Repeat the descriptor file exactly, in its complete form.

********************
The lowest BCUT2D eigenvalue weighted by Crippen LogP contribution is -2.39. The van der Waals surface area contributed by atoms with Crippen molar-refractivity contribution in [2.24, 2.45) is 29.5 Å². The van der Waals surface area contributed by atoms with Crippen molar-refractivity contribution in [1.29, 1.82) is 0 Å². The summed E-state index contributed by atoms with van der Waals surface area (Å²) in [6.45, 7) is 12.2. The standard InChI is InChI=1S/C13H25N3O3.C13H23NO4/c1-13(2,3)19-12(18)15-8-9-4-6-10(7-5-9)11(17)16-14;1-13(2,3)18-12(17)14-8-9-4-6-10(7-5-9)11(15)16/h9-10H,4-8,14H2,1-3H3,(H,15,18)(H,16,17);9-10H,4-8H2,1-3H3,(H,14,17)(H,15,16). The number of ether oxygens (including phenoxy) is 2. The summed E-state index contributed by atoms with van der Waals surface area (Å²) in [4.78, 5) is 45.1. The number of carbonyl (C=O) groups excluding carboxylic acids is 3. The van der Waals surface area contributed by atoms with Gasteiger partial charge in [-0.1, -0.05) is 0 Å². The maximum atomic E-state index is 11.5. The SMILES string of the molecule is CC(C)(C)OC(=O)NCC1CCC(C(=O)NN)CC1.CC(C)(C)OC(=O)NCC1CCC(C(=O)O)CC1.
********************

The lowest BCUT2D eigenvalue weighted by Crippen LogP contribution is -2.39. The van der Waals surface area contributed by atoms with Crippen molar-refractivity contribution in [2.24, 2.45) is 29.5 Å². The van der Waals surface area contributed by atoms with Crippen molar-refractivity contribution in [1.29, 1.82) is 0 Å². The summed E-state index contributed by atoms with van der Waals surface area (Å²) in [6.45, 7) is 12.2. The standard InChI is InChI=1S/C13H25N3O3.C13H23NO4/c1-13(2,3)19-12(18)15-8-9-4-6-10(7-5-9)11(17)16-14;1-13(2,3)18-12(17)14-8-9-4-6-10(7-5-9)11(15)16/h9-10H,4-8,14H2,1-3H3,(H,15,18)(H,16,17);9-10H,4-8H2,1-3H3,(H,14,17)(H,15,16). The number of ether oxygens (including phenoxy) is 2. The summed E-state index contributed by atoms with van der Waals surface area (Å²) in [4.78, 5) is 45.1. The number of carbonyl (C=O) groups excluding carboxylic acids is 3. The van der Waals surface area contributed by atoms with Gasteiger partial charge in [-0.1, -0.05) is 0 Å². The maximum atomic E-state index is 11.5. The SMILES string of the molecule is CC(C)(C)OC(=O)NCC1CCC(C(=O)NN)CC1.CC(C)(C)OC(=O)NCC1CCC(C(=O)O)CC1.